It's always a good day when somebody announces a project that will have a significant impact on southeast Saskatchewan.
We should be pleased that the Ceres Global Agriculture Corporation recently announced that it was moving forward with an oil and agriculture terminal near Northgate, which is situated along the Canada-U.S. border.
The numbers are pretty staggering: a $90 million project with twin rail loops that will each be capable of handling trains of up to 120 railcars. One rail line will be dedicated to agriculture, and the other will be for transloading and shipping oil. A logistics centre will unload imported equipment and materials for Saskatchewan’s resource economy.
More than 100 jobs will be created during construction, and about 30 people will be employed once the facility is operational.
Construction should begin soon, and the terminal should be open later this year.
It's a very exciting project that will be another boost for the southeast economy. It will create jobs. And it will help oil to reach markets. Thanks to the dearth in pipeline capacity, it has been more difficult to transport oil recently, which has hampered the southeast oil patch.
The transload facility won't be located in the heart of a thriving city, either, which means there won't be as many people affected in case something goes horribly wrong.
A project of this nature would not have happened 10 years ago. Few international companies would have had the confidence in Saskatchewan to pour $90 million into the province, or its key economies. And 10 years ago, few would have pictured that railways would play an increasingly important role in the transportation of oil.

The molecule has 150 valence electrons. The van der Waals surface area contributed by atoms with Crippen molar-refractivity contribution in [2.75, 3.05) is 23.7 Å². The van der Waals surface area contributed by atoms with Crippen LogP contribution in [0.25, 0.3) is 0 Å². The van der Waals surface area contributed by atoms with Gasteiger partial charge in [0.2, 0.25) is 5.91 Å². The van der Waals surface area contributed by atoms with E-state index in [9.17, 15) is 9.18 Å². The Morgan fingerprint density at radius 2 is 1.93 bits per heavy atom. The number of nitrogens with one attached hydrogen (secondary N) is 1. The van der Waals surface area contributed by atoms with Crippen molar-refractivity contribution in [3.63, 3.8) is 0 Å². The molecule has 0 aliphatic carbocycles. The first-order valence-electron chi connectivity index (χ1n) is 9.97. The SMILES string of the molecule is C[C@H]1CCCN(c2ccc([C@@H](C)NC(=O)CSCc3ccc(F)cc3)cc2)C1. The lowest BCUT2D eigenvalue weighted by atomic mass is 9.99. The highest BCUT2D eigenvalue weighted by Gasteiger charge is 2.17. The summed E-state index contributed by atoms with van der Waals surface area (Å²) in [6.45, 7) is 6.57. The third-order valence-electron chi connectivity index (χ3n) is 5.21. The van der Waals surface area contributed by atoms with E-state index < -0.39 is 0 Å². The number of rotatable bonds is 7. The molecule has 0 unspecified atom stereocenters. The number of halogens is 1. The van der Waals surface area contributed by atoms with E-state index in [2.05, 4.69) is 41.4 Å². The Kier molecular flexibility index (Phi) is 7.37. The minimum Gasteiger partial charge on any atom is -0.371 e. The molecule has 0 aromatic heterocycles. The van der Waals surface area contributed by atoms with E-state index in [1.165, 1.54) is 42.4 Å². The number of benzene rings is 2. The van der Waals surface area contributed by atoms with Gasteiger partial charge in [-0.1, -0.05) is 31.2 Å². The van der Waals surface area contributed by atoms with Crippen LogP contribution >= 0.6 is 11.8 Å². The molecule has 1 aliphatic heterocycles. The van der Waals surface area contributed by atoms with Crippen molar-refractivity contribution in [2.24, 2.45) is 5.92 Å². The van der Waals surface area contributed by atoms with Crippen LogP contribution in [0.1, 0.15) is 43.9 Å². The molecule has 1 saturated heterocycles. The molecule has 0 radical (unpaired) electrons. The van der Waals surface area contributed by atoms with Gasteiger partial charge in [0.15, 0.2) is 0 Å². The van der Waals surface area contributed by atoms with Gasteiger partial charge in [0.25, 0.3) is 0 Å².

(Whether railways will continue to play such a pivotal role in a few years is unknown, but Ceres' braintrust is obviously banking on oil transloading's future).
There are concerns about the project, beyond just the long-term future of transporting oil by rail cars. The biggest of them all will be the increase in truck traffic. There's already an abundance of trucks on southeast highways. The Ceres project means that there will be even more trucks on Highways 9 and 18.
There will also be concerns with the pressure applied to the already strained housing market in southeast Saskatchewan, although that could be nullified if work camps are imported to the construction site.
But it is a development worth celebrating. It'll add more strength for two of the most important industries in the province. It'll further enhance the southeast. And it's another example of what is now possible in the province.
Let's celebrate the excitement and the opportunities created by this project, rather than bemoan its challenges.